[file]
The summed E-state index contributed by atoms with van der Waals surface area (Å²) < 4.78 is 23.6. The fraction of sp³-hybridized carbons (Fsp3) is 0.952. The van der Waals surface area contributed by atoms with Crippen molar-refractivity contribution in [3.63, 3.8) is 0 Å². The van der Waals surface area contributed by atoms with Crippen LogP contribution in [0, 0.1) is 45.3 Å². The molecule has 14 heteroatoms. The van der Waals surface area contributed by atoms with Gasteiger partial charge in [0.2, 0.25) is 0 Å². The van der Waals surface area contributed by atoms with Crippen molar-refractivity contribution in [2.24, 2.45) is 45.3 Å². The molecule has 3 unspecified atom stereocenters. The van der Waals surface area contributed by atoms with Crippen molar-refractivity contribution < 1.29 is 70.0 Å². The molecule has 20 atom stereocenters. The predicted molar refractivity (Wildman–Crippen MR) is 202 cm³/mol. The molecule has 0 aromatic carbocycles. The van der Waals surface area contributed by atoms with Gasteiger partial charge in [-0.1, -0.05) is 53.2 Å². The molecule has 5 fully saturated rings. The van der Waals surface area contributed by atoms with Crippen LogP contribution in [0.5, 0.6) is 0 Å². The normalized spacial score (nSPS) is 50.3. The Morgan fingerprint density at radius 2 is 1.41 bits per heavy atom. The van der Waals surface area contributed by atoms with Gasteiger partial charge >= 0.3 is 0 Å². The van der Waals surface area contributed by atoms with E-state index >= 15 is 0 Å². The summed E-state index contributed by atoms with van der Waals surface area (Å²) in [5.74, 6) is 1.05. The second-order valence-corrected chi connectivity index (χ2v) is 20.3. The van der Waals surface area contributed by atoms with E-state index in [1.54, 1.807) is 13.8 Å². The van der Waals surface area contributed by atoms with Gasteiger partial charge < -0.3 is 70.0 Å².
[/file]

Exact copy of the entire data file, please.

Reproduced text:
The summed E-state index contributed by atoms with van der Waals surface area (Å²) < 4.78 is 23.6. The fraction of sp³-hybridized carbons (Fsp3) is 0.952. The van der Waals surface area contributed by atoms with Crippen molar-refractivity contribution in [3.63, 3.8) is 0 Å². The van der Waals surface area contributed by atoms with Crippen LogP contribution in [0, 0.1) is 45.3 Å². The molecule has 14 heteroatoms. The van der Waals surface area contributed by atoms with Gasteiger partial charge in [0.2, 0.25) is 0 Å². The van der Waals surface area contributed by atoms with Crippen molar-refractivity contribution in [2.24, 2.45) is 45.3 Å². The molecule has 3 unspecified atom stereocenters. The van der Waals surface area contributed by atoms with Crippen molar-refractivity contribution < 1.29 is 70.0 Å². The molecule has 20 atom stereocenters. The predicted molar refractivity (Wildman–Crippen MR) is 202 cm³/mol. The molecule has 0 aromatic carbocycles. The van der Waals surface area contributed by atoms with Gasteiger partial charge in [-0.1, -0.05) is 53.2 Å². The molecule has 5 fully saturated rings. The van der Waals surface area contributed by atoms with Crippen LogP contribution in [0.5, 0.6) is 0 Å². The normalized spacial score (nSPS) is 50.3. The Morgan fingerprint density at radius 2 is 1.41 bits per heavy atom. The van der Waals surface area contributed by atoms with Gasteiger partial charge >= 0.3 is 0 Å². The van der Waals surface area contributed by atoms with E-state index >= 15 is 0 Å². The summed E-state index contributed by atoms with van der Waals surface area (Å²) in [5.74, 6) is 1.05. The second-order valence-corrected chi connectivity index (χ2v) is 20.3. The van der Waals surface area contributed by atoms with E-state index in [1.54, 1.807) is 13.8 Å². The van der Waals surface area contributed by atoms with Gasteiger partial charge < -0.3 is 70.0 Å².